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  1. Falling rupee to impact investor return of solar projects: Ind-Ra

Falling rupee to impact investor return of solar projects: Ind-Ra

The study is based on the premise that SPDs will pass on the full impact of increase in project cost, arising from rupee depreciation to the consumer. The recent round of auctions conducted by NTPC for 750MW of solar power has witnessed winning tariffs of Rs 2.72/unit to Rs 2.73/unit.

By: | New Delhi | Published: May 17, 2018 5:05 PM
Ind-Ra said the exchange rate deteriorated 5 per cent year-on-year in May 2018, when the bids were hovering around Rs 2.5 per unit. (Reuters)

Depreciation of rupee will impact investor return of solar power projects, according to rating agency Ind-Ra. A weakening rupee, if unhedged, will impact investor returns in bid solar projects in the event of a significant exchange rate variation between the time of bidding and finalisation of module supply agreement, it said in a statement. Ind-Ra said the exchange rate deteriorated 5 per cent year-on-year in May 2018, when the bids were hovering around Rs 2.5 per unit. However, it said post module supply agreements, the developer may opt to hedge the exchange rate risk evaluating the costs involved. As per the agency’s calculations, an increase of Re one in dollar/rupee exchange rate leads to a 2 paisa/unit increase in tariff. The renewable energy ministry awarded about 10.5GW of capacity to solar power developers (SPDs) in 2017-18, when the rupee hovered around 64-65. The rupee has now depreciated to 67-68.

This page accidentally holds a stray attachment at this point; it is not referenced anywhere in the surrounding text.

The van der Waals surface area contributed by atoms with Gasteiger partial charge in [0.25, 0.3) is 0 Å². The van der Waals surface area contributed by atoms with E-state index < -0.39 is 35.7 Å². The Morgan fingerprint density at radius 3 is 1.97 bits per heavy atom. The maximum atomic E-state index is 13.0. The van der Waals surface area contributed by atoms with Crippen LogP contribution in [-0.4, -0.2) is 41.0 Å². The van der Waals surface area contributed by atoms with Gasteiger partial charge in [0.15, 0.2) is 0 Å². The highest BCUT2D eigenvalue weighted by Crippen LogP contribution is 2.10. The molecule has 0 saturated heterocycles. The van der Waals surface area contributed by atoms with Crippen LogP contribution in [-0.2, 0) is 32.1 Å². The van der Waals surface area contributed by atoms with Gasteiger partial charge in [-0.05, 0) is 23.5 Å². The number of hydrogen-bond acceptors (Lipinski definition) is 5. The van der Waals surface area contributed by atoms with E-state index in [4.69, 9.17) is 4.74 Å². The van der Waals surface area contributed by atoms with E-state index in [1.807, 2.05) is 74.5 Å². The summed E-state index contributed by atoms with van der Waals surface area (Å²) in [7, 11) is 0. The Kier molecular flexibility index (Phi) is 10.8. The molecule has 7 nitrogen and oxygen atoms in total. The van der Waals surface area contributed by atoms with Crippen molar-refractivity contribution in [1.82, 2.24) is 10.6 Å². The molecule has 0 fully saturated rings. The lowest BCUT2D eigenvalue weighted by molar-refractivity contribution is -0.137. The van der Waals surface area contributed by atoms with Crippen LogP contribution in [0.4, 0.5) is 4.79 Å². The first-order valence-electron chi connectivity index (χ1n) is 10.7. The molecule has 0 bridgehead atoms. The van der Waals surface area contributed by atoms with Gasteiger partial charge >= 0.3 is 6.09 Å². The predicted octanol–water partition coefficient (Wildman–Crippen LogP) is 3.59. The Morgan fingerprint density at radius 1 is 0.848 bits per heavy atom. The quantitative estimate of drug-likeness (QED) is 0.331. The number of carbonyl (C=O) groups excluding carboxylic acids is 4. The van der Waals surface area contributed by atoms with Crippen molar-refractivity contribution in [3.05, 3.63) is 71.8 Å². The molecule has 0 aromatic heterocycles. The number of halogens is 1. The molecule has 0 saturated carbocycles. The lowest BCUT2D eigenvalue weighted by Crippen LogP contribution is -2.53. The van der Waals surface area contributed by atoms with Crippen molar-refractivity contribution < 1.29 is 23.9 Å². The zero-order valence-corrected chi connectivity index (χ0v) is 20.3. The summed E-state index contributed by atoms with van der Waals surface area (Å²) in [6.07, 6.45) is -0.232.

The study is based on the premise that SPDs will pass on the full impact of increase in project cost, arising from rupee depreciation to the consumer. The recent round of auctions conducted by NTPC for 750MW of solar power has witnessed winning tariffs of Rs 2.72/unit to Rs 2.73/unit. As per Ind-Ra’s analysis, if rupee depreciates to Rs 72 from the current around Rs 68, SPDs will incur a loss of about 8 paisa/unit until the actual payments, as currency fluctuation is not covered by the procurer under ‘Change in Law’ or any other clauses under the power purchase agreement (PPA). SPDs may also opt for reducing direct current to alternating current overloading ratio due to increased module costs, thereby negatively impacting the project’s generation performance.

Also, any sharp fall in rupee could lead to delays in project execution, if SPDs opt to renegotiate the module supply contracts to keep the costs at same levels as assumed for financial closure, it added. The rupee has depreciated around 7 per cent since the beginning of 2018 until date, it added. On April 2, 2018, the renewable energy ministry issued a clarification to guidelines for tariff-based competitive bidding for procurement of power from grid connected solar photovoltaic power projects.

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